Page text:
SKOWHEGAN – Somerset County Commissioners voted Monday night to approve the creation of a tax increment financing, or TIF, district in the county’s unorganized territory surrounding a proposed wind farm. The plan was approved unanimously.
The decision followed a public hearing attended by about 40 people in which members of the public debated the benefit of creating a TIF, most of them saying they were in favor of the plan because of the economic benefit it would provide the county.
“I think tonight I changed my mind because of some very eloquent discussions that were had. It was not a waste of time and I will support this TIF,” said Commissioner Phil Roy prior to Monday’s vote.
TIF agreements, which are established through the state Department of Economic and Community Development, capture tax revenues from new development and dedicate them to town or county economic development. Such agreements also provide tax relief for the developer, in this case First Wind, the company proposing the wind farm. Under the TIF proposal approved Monday, the project is expected to generate between $100 million and $128 million in new assessed value in Mayfield Township, which would allow the county to keep about $11 million in new tax dollars.
First Wind would also save about $10 million over the next 30 years in money that would otherwise be collected as tax. Taxes from the unorganized territories across the state are collectively spent by the state, so tax money generated in the area does not always get spent in the area it was collected in.
“The amount of money the county will get stays in the county, so all the communities in the county will benefit. Everyone here knows Somerset County is one of the poorest in the state. All of the manufacturing jobs are gone. If we do away with the TIF, the state will benefit. I really think the Somerset County Commissioners should agree to commit to a TIF,” said James West, a resident of Bingham.
Meanwhile, William Van Tuinen, a resident of Madison and an assessor in Madison and Skowhegan, urged the commissioners to reject the TIF proposal. Creating the TIF would hurt Harris hydroelectric plant, which is currently the largest taxpayer in the unorganized territories of Somerset County, Van Tuinen said.
“I’ve worked with several towns over the years to develop TIF policies, and one of the most fundamental guidelines is that you don’t give a TIF to a company that is going to compete against existing companies in the district. Whereas the project will be generating power, it has the potential to compete against this existing business,” Van Tuinen said.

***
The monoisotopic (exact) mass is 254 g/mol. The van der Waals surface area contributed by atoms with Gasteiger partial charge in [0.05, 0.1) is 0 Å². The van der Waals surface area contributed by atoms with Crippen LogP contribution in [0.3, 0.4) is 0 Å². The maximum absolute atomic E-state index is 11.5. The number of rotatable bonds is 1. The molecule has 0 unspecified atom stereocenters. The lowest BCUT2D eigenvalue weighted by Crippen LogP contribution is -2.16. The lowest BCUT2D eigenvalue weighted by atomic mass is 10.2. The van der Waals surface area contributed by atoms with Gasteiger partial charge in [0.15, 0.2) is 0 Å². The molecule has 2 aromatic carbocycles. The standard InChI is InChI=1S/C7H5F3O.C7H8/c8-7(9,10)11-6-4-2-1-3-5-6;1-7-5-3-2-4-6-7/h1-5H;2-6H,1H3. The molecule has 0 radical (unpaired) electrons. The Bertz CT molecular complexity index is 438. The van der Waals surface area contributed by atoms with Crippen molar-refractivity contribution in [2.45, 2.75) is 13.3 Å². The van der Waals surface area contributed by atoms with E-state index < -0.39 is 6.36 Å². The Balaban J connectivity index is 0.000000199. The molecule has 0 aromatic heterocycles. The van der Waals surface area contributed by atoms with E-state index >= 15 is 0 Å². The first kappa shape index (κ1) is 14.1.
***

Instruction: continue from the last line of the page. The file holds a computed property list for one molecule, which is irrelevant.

The county tax rate in Somerset County is over two dollars per $1,000 of assessed value, which is high, and is only expected to increase following local devaluations at the Sappi Fine Paper in Skowhegan and Madison Paper Industries in Madison, Van Tuinen said. “I think sheltering [First Wind] from the county tax is a bit imprudent,” he said.
Suzie Hoekmeyer, a resident of The Forks, said she supported the TIF because it would provide much-needed finances for trail maintenance and road maintenance in the area.
“The TIF in my opinion gives us an opportunity to look forward to something that could help us,” Hoekmeyer said. “I’m not a wind lover, but I know that TIF or no TIF the permit for the project is already on the table. The area really needs all the help it can get.”
Jack Lord, a resident of Bingham, also encouraged commissioners to accept the TIF, saying it would provide needed money for ATV and snowmobile trail maintenance.
“Things would be better if we kept the money right here. All we have left to sell in this county is mother nature,” he said.
Karen Bessey Pease, a resident of Lexington Township, urged commissioners to reject the TIF proposal, saying that First Wind had already proved their financial capacity to the state and that there was no need to return taxpayer money to the company.
“I realize that First Wind has received their permit to build the Bingham Wind Project, but as a resident and taxpayer in the unorganized territory, I would prefer that you don’t return any money to this developer,” Bessey Pease said.
The Bingham Wind Project was originally planned to be 62 turbines, but that number has been reduced to 56 because the company switched to a different type of turbine that they say will have a greater capacity to generate power with fewer turbines. Under the current construction plans, there will be 23 turbines in Mayfield Township, 22 in Kingsbury Plantation and 11 in Bingham, said David Fowler, director of development for First Wind. The company has also established community benefit agreements, which provide payments on a per-turbine basis to communities. Fowler said Mayfield Township should receive about $280,000 annually for the next 20 years. That money can be used by the county commissioners anywhere in the county.
The Maine Department of Environmental Protection approved the project in October and the Army Corps of Engineers also granted the company a permit last week. The company also has all the local permits it needs to start construction and plans to do so in early 2016, Fowler said.
An anti-wind group called Friends of Maine’s Mountains has submitted an appeal of the DEP decision, which is still under review, a DEP spokesman said Monday.
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